Rev. Heather J. Blais
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On a night long ago, a young teenage mother-to-be, and her betrothed, found themselves in Bethlehem. There were no available beds. Which is why this couple seem to find shelter in a place housing domestic animals. Luke writes, “While they were there, the time came for her to deliver her child. And she gave birth to her firstborn son and wrapped him in bands of cloth, and laid him in a manger…”( 2:6-7).
Now, women have been giving birth in any variety of places throughout history, so a barnyard birth is not actually that unusual. It even makes sense that the manger, better known to us as a feeding trough, was used for the newborn’s bed. Yet what I find most peculiar, is why these new parents put their child down at all? While the pregnancy was unexpected, we know from the story of the annunciation that Mary is full of joy and wonder, and is ready to serve God in this most unusual way. We know that an angel came to Joseph in a dream, and afterward, he felt called to wed Mary and raise this child together. This child is wanted, and will be loved.
Can you remember a time you held a newborn child? Their frailty and beauty, their small quiet way of slowing us down, warming our hearts, filling us with a tender peace. Their very presence humbles us, and reminds us of who we are and why we matter. They remind us that love “...bears all things, believes all things, hopes all things, endures all things” (1 Corinthians 13:7).
Which is why when our eldest son was born, it took months for us to set him down. We broke all the rules, and he spent his first few months of life sleeping on our chests. When our youngest was born prematurely, we were not allowed to hold him for the first 24 hours. Even on the second day only one of us could hold him for half an hour, and the next day, the other parent got to hold him for a bit longer, and so it went for the first few weeks of his life. It was agonizing to not have that sweet and beautiful child in our arms.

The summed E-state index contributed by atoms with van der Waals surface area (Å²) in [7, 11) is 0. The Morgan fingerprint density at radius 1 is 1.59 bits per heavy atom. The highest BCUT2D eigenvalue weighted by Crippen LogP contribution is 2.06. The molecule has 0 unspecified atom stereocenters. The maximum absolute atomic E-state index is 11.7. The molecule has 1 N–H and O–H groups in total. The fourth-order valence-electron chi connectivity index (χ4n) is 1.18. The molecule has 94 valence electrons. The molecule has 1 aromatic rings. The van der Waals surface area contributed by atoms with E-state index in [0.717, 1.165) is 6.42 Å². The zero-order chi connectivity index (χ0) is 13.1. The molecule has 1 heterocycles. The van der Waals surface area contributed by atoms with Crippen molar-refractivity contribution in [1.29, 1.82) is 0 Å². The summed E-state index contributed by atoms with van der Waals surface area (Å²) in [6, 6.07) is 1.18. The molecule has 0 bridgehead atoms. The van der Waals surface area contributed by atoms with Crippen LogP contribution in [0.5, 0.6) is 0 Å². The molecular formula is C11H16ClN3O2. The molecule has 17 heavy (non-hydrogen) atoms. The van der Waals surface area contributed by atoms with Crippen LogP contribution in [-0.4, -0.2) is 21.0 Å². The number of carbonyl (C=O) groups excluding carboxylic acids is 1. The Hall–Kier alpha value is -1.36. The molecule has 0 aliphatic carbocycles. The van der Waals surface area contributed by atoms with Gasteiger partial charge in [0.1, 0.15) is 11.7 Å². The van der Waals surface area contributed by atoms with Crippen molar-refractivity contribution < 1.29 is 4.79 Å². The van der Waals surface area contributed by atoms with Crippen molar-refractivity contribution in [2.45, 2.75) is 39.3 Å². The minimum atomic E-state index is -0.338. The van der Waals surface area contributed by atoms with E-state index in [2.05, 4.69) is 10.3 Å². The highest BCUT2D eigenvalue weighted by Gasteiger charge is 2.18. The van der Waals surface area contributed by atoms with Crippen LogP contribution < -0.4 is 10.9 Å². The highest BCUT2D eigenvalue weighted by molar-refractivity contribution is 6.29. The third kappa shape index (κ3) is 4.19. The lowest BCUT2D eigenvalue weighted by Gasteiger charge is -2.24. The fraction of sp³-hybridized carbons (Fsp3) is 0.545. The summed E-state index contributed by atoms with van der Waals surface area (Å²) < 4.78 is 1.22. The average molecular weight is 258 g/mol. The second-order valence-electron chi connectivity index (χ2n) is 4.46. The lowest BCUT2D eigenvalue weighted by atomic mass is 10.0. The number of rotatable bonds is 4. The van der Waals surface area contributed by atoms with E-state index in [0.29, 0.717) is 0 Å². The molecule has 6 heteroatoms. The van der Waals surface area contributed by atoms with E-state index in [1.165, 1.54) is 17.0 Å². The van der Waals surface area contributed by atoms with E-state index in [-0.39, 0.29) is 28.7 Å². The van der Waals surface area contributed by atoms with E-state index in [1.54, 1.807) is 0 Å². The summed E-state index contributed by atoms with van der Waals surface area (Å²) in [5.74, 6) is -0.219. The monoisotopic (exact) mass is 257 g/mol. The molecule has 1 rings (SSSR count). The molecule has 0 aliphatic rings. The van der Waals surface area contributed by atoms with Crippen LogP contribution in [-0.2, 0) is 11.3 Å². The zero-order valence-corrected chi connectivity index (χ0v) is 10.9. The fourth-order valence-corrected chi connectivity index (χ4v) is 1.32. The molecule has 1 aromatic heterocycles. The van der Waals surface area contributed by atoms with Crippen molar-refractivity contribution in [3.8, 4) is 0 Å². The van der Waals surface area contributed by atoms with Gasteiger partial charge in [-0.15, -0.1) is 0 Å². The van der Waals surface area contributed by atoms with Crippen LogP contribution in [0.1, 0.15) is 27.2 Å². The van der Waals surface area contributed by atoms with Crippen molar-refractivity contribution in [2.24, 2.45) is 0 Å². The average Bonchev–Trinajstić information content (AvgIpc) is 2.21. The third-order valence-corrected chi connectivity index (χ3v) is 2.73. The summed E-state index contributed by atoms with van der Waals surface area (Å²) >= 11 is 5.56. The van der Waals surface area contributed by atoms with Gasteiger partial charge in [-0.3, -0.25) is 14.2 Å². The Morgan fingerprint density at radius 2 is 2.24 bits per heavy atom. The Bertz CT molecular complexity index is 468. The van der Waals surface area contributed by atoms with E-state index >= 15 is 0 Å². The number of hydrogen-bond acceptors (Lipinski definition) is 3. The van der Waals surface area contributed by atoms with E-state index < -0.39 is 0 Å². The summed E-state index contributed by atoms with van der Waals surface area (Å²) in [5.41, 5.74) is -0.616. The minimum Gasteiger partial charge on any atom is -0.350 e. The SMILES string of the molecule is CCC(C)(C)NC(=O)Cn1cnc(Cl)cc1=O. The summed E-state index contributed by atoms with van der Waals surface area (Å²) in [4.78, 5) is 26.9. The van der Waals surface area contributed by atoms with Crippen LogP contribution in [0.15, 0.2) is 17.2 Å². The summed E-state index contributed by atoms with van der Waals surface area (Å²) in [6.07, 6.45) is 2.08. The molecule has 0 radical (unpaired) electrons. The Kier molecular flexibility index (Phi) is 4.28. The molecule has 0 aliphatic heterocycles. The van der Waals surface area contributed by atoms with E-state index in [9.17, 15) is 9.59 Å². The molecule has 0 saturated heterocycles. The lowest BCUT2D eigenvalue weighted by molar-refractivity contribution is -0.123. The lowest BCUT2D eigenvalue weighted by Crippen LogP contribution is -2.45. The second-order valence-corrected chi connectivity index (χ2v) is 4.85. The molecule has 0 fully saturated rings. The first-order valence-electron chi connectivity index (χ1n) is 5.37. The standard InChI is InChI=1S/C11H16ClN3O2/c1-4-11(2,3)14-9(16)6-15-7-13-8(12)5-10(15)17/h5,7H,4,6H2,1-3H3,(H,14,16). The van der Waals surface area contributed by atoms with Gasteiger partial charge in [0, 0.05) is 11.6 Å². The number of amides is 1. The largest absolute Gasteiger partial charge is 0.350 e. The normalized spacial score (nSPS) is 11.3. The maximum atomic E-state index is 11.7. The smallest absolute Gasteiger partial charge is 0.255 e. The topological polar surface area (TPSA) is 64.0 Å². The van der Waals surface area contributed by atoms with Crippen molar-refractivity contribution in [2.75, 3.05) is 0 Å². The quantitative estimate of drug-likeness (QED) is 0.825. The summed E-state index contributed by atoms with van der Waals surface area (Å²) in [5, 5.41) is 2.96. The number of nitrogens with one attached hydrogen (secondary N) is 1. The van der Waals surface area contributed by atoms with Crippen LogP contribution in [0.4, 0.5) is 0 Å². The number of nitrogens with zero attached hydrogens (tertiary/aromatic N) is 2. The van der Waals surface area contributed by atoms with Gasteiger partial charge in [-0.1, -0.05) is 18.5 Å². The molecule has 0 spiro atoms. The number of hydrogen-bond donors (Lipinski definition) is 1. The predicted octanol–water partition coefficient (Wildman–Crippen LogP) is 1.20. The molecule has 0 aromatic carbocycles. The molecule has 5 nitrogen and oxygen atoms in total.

Which makes me wonder, why is this newborn, who is loved and wanted, not being snuggled in his parents’ arms? Even after the shepherds arrived a while later, Jesus was found resting in the manger--just where the angel told them he would be. It could be that there were medical issues that arose or that they needed to sleep after a long labor. Yet I can’t help but wonder if it is something more.
One very real possibility is the fear all new parents face, not knowing what to do. During those nine months of pregnancy, you can fret about every possible scenario under the sun.
What if I do something wrong?
What if they get hurt?
How will I know what to do?
What if my parenting will cause years of therapy?
Giving birth and raising a child is an exercise in faith. Is it any wonder that this is how our God chose to come and walk amongst us?
We do not get many glimpses of family life for Mary, Joseph, and Jesus--but we know they face the impossible together. They will be refugees in a foreign land. Mary and Joseph will think they’ve lost a teenage Jesus, when really he’s wandered back to the temple to teach. Jesus will abandon a normal life as a carpenter’s son to engage in a public ministry of transformative love and reconciliation. A ministry that will so upset the establishment that it will cause him his life. There was plenty for these young parents to worry about.
Yet they also may have refrained from holding him out of reverence. After all, somehow, this infant is God made flesh. They do not know how, but they know somehow God is really present in this child. Just as we do not know how, but we know that Christ is somehow really present in the bread and wine we consume in the eucharist. God has given us a tangible form of love. Both in this child’s body and in the way Christ’s love is poured out for us into the bread and wine, and into each of us again, and again, and again. Love made manifest.
By putting their newborn child in the manger, Mary and Joseph are signaling to the rest of us that something momentus has begun in this child’s very arrival. They are signaling to the animals resting nearby, to the shepherds who will visit, to the wise men who will journey from afar to see them, to the poor, hungry, homeless, and hurting that Jesus tended to in his ministry, and to all of us here today, that this child is a child for all of creation. This child before all of us is Love in human form. Love made manifest.
We may never know why Mary and Joseph lay their newborn in the trough. Maybe it was the fear of new parents, maybe it was reverence, I think most likely it was both. What do you think was happening at that moment?
This Christmas, I invite you to find a quiet moment and remember that love came down at Christmas in the form of a newborn child. What might it be like to hold such love in your arms? How is the love of God made manifest in your life this day and every day? Amen.
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